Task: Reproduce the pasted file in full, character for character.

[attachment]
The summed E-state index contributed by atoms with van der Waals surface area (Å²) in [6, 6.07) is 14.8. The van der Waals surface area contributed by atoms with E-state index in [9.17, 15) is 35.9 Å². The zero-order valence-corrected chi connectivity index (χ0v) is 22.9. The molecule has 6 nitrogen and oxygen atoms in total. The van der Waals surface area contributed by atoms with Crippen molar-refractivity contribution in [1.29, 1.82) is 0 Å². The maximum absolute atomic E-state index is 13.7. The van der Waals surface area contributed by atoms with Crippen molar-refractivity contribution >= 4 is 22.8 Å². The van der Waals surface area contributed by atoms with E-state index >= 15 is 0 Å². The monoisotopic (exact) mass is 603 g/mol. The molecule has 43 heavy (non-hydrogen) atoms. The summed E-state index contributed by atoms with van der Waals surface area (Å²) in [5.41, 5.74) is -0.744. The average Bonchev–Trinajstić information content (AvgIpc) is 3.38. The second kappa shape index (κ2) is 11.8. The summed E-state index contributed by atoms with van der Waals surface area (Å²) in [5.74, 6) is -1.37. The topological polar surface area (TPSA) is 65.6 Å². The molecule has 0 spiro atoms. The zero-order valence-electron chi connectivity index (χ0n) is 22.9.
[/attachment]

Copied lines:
The summed E-state index contributed by atoms with van der Waals surface area (Å²) in [6, 6.07) is 14.8. The van der Waals surface area contributed by atoms with E-state index in [9.17, 15) is 35.9 Å². The zero-order valence-corrected chi connectivity index (χ0v) is 22.9. The molecule has 6 nitrogen and oxygen atoms in total. The van der Waals surface area contributed by atoms with Crippen molar-refractivity contribution in [1.29, 1.82) is 0 Å². The maximum absolute atomic E-state index is 13.7. The van der Waals surface area contributed by atoms with Crippen molar-refractivity contribution >= 4 is 22.8 Å². The van der Waals surface area contributed by atoms with E-state index >= 15 is 0 Å². The monoisotopic (exact) mass is 603 g/mol. The molecule has 43 heavy (non-hydrogen) atoms. The summed E-state index contributed by atoms with van der Waals surface area (Å²) in [5.41, 5.74) is -0.744. The average Bonchev–Trinajstić information content (AvgIpc) is 3.38. The second kappa shape index (κ2) is 11.8. The summed E-state index contributed by atoms with van der Waals surface area (Å²) in [5.74, 6) is -1.37. The topological polar surface area (TPSA) is 65.6 Å². The molecule has 0 spiro atoms. The zero-order valence-electron chi connectivity index (χ0n) is 22.9.